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News Posted on August 28, 2013

UC Davis School of Law Commemorates 50th Anniversary of March on Washington, 'I Have a Dream' Speech by Dr. Martin Luther King, Jr.

Dear King Hall Community,

It is with great honor and respect that UC Davis School of Law marks the 50th anniversary of the March on Washington, where Dr. Martin Luther King, Jr. delivered his historic "I Have a Dream" speech on August 28, 1963. Today is a day to celebrate our community's deep ties to Dr. King and his dream.

While many buildings on university campuses are named for their most generous donors, ours is named for the civil rights icon of his generation, who stood for liberty and justice for all. I know that means a lot to everyone in the King Hall Community, from faculty and staff to students and alumni.

Dr. King was assassinated on April 4, 1968. At the time, our Law School was brand new - just finishing its second year. Law School faculty, staff, and students were profoundly affected by Dr. King's death and urged campus administrators to name the building after him.

On April 12, 1969, King Hall was officially dedicated in a ceremony that included an address by U.S. Supreme Court Chief Justice Earl Warren, whose words are memorialized on a plaque that adorns the entrance to King Hall: "In this fractured and strident world in which we live, there could be no finer symbol of justice at a law school than to have its house of learning bear the name of the gentle Martin Luther King."

In 1987, the Law School received the terra-cotta statue of Dr. King that now stands proudly in our lobby. The statue, whose creation was commissioned by a committee of alumni and students, has tremendous cultural and historical significance to the King Hall community. On the statue, etched into Dr. King's robe, are notations of significant moments in the struggle for equality and inclusion in American history.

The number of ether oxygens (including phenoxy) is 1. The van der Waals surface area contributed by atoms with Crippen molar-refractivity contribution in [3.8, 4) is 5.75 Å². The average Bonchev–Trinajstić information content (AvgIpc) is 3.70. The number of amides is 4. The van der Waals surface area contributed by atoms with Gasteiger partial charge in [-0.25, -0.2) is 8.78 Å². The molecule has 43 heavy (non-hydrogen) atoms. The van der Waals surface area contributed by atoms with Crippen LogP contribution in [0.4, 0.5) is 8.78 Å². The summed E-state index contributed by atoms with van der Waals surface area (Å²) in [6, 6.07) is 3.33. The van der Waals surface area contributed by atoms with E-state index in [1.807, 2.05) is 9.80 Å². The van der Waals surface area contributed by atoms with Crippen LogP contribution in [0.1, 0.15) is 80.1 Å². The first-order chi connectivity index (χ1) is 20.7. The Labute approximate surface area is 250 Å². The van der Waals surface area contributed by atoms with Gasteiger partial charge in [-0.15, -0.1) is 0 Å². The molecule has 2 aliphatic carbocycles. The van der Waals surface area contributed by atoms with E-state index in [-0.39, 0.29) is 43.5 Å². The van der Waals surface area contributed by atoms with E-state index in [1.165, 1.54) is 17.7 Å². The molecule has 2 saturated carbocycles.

Earlier this year, the Law School hosted "Remembering Our Roots," a celebration of Dr. King's legacy, featuring  Clarence B. Jones, Dr. King's personal attorney and speechwriter who helped to write the "I Have a Dream" speech. The event was a great success, thanks to the efforts of student groups including the Law Students Association (LSA), Black Law Students Association (BLSA), and La Raza Law Students Association (LRLSA), among others.

Today, the words of Dr. King that grace the walls of our Law School continue to resonate:

"Life's most persistent and urgent question is, ‘What are you doing for others?'"

"The ultimate measure of a man is not where he stands in moments of comfort and convenience, but where he stands at times of challenge and controversy."

"Injustice anywhere is a threat to justice everywhere."

To learn more about the history of King Hall, visit the "History of King Hall" page at Please visit our interactive exhibit on the life and achievements of Dr. King in the King Hall lobby. The touch-enabled LCD screen hosts a digital exhibit with archival images and video, as well as an explanation of the scenes etched on our King statue. And please enjoy the news coverage of today's events, streaming live on select screens in King Hall.

Today -- and every day -- I am proud to be a part of a Law School community that dedicates itself to the ideals of social justice, equality, and public service espoused by Dr. Martin Luther King, Jr.

Kevin R. Johnson